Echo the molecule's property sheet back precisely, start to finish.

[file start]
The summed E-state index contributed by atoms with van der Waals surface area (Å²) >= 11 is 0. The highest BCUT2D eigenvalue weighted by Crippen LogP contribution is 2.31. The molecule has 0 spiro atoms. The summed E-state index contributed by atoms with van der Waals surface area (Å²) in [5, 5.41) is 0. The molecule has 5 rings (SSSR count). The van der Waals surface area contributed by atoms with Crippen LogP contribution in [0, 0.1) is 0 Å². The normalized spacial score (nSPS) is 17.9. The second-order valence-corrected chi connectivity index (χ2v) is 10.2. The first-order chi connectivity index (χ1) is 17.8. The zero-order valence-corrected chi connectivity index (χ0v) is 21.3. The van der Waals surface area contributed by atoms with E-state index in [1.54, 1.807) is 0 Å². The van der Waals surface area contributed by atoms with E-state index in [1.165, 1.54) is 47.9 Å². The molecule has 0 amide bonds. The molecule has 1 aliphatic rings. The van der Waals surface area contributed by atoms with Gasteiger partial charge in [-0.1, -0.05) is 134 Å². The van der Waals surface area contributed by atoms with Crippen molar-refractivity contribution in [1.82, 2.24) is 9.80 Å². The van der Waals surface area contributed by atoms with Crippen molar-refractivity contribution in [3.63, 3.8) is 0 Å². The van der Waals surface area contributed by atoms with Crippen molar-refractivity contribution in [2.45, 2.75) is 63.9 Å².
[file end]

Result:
The summed E-state index contributed by atoms with van der Waals surface area (Å²) >= 11 is 0. The highest BCUT2D eigenvalue weighted by Crippen LogP contribution is 2.31. The molecule has 0 spiro atoms. The summed E-state index contributed by atoms with van der Waals surface area (Å²) in [5, 5.41) is 0. The molecule has 5 rings (SSSR count). The van der Waals surface area contributed by atoms with Crippen LogP contribution in [0, 0.1) is 0 Å². The normalized spacial score (nSPS) is 17.9. The second-order valence-corrected chi connectivity index (χ2v) is 10.2. The first-order chi connectivity index (χ1) is 17.8. The zero-order valence-corrected chi connectivity index (χ0v) is 21.3. The van der Waals surface area contributed by atoms with E-state index in [1.54, 1.807) is 0 Å². The van der Waals surface area contributed by atoms with E-state index in [1.165, 1.54) is 47.9 Å². The molecule has 0 amide bonds. The molecule has 1 aliphatic rings. The van der Waals surface area contributed by atoms with Gasteiger partial charge in [-0.1, -0.05) is 134 Å². The van der Waals surface area contributed by atoms with Crippen molar-refractivity contribution in [1.82, 2.24) is 9.80 Å². The van der Waals surface area contributed by atoms with Crippen molar-refractivity contribution in [3.63, 3.8) is 0 Å². The van der Waals surface area contributed by atoms with Crippen molar-refractivity contribution in [2.45, 2.75) is 63.9 Å².